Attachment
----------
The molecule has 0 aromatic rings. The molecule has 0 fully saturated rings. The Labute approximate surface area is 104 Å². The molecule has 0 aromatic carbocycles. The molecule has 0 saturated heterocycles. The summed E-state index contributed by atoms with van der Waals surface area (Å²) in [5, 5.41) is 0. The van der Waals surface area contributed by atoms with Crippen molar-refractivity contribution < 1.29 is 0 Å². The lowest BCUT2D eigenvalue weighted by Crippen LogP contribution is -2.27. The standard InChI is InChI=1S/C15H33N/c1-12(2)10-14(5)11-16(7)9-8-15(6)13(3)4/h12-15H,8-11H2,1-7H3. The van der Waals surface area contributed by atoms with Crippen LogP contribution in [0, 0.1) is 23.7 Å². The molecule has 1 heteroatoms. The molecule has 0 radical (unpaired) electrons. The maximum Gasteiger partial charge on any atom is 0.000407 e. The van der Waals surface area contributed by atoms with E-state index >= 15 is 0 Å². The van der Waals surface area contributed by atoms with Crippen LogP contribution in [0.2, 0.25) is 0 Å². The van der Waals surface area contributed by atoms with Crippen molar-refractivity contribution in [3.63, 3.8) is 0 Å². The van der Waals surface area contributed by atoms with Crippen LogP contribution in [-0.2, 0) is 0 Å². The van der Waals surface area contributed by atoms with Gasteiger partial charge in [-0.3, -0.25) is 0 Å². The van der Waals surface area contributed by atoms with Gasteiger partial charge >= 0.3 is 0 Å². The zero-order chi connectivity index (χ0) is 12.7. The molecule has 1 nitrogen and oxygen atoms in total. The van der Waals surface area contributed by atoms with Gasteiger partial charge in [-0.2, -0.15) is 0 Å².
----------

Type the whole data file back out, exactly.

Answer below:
The molecule has 0 aromatic rings. The molecule has 0 fully saturated rings. The Labute approximate surface area is 104 Å². The molecule has 0 aromatic carbocycles. The molecule has 0 saturated heterocycles. The summed E-state index contributed by atoms with van der Waals surface area (Å²) in [5, 5.41) is 0. The van der Waals surface area contributed by atoms with Crippen molar-refractivity contribution < 1.29 is 0 Å². The lowest BCUT2D eigenvalue weighted by Crippen LogP contribution is -2.27. The standard InChI is InChI=1S/C15H33N/c1-12(2)10-14(5)11-16(7)9-8-15(6)13(3)4/h12-15H,8-11H2,1-7H3. The van der Waals surface area contributed by atoms with Crippen LogP contribution in [0, 0.1) is 23.7 Å². The molecule has 1 heteroatoms. The molecule has 0 radical (unpaired) electrons. The maximum Gasteiger partial charge on any atom is 0.000407 e. The van der Waals surface area contributed by atoms with E-state index >= 15 is 0 Å². The van der Waals surface area contributed by atoms with Crippen LogP contribution in [0.2, 0.25) is 0 Å². The van der Waals surface area contributed by atoms with Crippen molar-refractivity contribution in [3.63, 3.8) is 0 Å². The van der Waals surface area contributed by atoms with Crippen LogP contribution in [-0.2, 0) is 0 Å². The van der Waals surface area contributed by atoms with Gasteiger partial charge in [-0.3, -0.25) is 0 Å². The van der Waals surface area contributed by atoms with Gasteiger partial charge >= 0.3 is 0 Å². The zero-order chi connectivity index (χ0) is 12.7. The molecule has 1 nitrogen and oxygen atoms in total. The van der Waals surface area contributed by atoms with Gasteiger partial charge in [-0.2, -0.15) is 0 Å².